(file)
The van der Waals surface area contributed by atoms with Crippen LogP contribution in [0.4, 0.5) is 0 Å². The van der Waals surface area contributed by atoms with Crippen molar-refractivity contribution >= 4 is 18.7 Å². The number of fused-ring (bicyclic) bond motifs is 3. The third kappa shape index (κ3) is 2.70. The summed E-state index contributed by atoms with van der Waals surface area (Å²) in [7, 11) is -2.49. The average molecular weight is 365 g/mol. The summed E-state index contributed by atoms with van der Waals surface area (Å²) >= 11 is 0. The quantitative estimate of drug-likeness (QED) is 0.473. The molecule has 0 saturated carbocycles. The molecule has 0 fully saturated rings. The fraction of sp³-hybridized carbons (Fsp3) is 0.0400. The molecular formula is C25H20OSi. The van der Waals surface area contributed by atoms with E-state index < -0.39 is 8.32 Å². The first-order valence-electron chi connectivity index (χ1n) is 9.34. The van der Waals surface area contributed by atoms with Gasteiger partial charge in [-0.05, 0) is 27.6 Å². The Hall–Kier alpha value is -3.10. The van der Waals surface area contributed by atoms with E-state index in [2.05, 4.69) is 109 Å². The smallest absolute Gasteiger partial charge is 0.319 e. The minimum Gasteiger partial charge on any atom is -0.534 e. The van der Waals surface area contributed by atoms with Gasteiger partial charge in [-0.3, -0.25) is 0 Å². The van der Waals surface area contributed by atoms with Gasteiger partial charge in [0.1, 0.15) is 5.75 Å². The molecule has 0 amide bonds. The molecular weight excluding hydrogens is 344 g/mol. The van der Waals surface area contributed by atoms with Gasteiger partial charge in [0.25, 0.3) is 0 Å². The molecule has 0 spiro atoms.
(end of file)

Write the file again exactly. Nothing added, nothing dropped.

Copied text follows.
The van der Waals surface area contributed by atoms with Crippen LogP contribution in [0.4, 0.5) is 0 Å². The van der Waals surface area contributed by atoms with Crippen molar-refractivity contribution >= 4 is 18.7 Å². The number of fused-ring (bicyclic) bond motifs is 3. The third kappa shape index (κ3) is 2.70. The summed E-state index contributed by atoms with van der Waals surface area (Å²) in [7, 11) is -2.49. The average molecular weight is 365 g/mol. The summed E-state index contributed by atoms with van der Waals surface area (Å²) >= 11 is 0. The quantitative estimate of drug-likeness (QED) is 0.473. The molecule has 0 saturated carbocycles. The molecule has 0 fully saturated rings. The fraction of sp³-hybridized carbons (Fsp3) is 0.0400. The molecular formula is C25H20OSi. The van der Waals surface area contributed by atoms with E-state index < -0.39 is 8.32 Å². The first-order valence-electron chi connectivity index (χ1n) is 9.34. The van der Waals surface area contributed by atoms with Gasteiger partial charge in [-0.05, 0) is 27.6 Å². The Hall–Kier alpha value is -3.10. The van der Waals surface area contributed by atoms with E-state index in [2.05, 4.69) is 109 Å². The smallest absolute Gasteiger partial charge is 0.319 e. The minimum Gasteiger partial charge on any atom is -0.534 e. The van der Waals surface area contributed by atoms with Gasteiger partial charge in [-0.3, -0.25) is 0 Å². The van der Waals surface area contributed by atoms with Gasteiger partial charge in [0.1, 0.15) is 5.75 Å². The molecule has 0 amide bonds. The molecular weight excluding hydrogens is 344 g/mol. The van der Waals surface area contributed by atoms with Gasteiger partial charge in [0.25, 0.3) is 0 Å². The molecule has 0 spiro atoms.